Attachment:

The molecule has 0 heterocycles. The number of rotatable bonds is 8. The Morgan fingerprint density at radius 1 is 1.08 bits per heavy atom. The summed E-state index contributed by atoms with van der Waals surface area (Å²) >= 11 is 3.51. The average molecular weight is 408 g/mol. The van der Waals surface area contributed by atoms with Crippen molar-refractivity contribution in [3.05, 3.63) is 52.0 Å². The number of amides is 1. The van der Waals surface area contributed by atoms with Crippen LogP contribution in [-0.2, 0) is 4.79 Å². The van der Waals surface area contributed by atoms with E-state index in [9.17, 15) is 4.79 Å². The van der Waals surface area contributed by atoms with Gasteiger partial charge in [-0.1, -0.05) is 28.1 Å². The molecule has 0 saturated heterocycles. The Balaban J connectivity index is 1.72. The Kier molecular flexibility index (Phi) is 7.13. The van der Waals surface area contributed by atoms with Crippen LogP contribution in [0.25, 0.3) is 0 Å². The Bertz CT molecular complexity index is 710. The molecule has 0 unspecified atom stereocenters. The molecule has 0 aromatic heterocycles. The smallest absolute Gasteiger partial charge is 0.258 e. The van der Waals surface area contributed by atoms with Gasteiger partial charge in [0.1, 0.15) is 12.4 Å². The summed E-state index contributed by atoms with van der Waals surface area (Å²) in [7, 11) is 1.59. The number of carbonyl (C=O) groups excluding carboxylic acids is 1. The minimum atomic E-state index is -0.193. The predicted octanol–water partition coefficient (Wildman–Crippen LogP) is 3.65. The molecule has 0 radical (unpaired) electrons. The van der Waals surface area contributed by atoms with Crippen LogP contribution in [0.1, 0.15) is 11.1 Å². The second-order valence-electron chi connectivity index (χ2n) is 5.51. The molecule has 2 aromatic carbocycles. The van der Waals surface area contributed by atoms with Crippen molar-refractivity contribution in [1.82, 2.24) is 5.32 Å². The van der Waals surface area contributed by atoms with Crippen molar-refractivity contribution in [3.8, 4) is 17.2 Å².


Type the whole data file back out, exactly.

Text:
The molecule has 0 heterocycles. The number of rotatable bonds is 8. The Morgan fingerprint density at radius 1 is 1.08 bits per heavy atom. The summed E-state index contributed by atoms with van der Waals surface area (Å²) >= 11 is 3.51. The average molecular weight is 408 g/mol. The van der Waals surface area contributed by atoms with Crippen molar-refractivity contribution in [3.05, 3.63) is 52.0 Å². The number of amides is 1. The van der Waals surface area contributed by atoms with Crippen LogP contribution in [-0.2, 0) is 4.79 Å². The van der Waals surface area contributed by atoms with E-state index in [9.17, 15) is 4.79 Å². The van der Waals surface area contributed by atoms with Gasteiger partial charge in [-0.1, -0.05) is 28.1 Å². The molecule has 0 saturated heterocycles. The Balaban J connectivity index is 1.72. The Kier molecular flexibility index (Phi) is 7.13. The van der Waals surface area contributed by atoms with Crippen LogP contribution in [0.25, 0.3) is 0 Å². The Bertz CT molecular complexity index is 710. The molecule has 0 unspecified atom stereocenters. The molecule has 0 aromatic heterocycles. The smallest absolute Gasteiger partial charge is 0.258 e. The van der Waals surface area contributed by atoms with Gasteiger partial charge in [0.1, 0.15) is 12.4 Å². The summed E-state index contributed by atoms with van der Waals surface area (Å²) in [7, 11) is 1.59. The number of carbonyl (C=O) groups excluding carboxylic acids is 1. The minimum atomic E-state index is -0.193. The predicted octanol–water partition coefficient (Wildman–Crippen LogP) is 3.65. The molecule has 0 radical (unpaired) electrons. The van der Waals surface area contributed by atoms with Crippen LogP contribution in [0.1, 0.15) is 11.1 Å². The second-order valence-electron chi connectivity index (χ2n) is 5.51. The molecule has 2 aromatic carbocycles. The van der Waals surface area contributed by atoms with Crippen molar-refractivity contribution in [1.82, 2.24) is 5.32 Å². The van der Waals surface area contributed by atoms with Crippen molar-refractivity contribution in [3.8, 4) is 17.2 Å².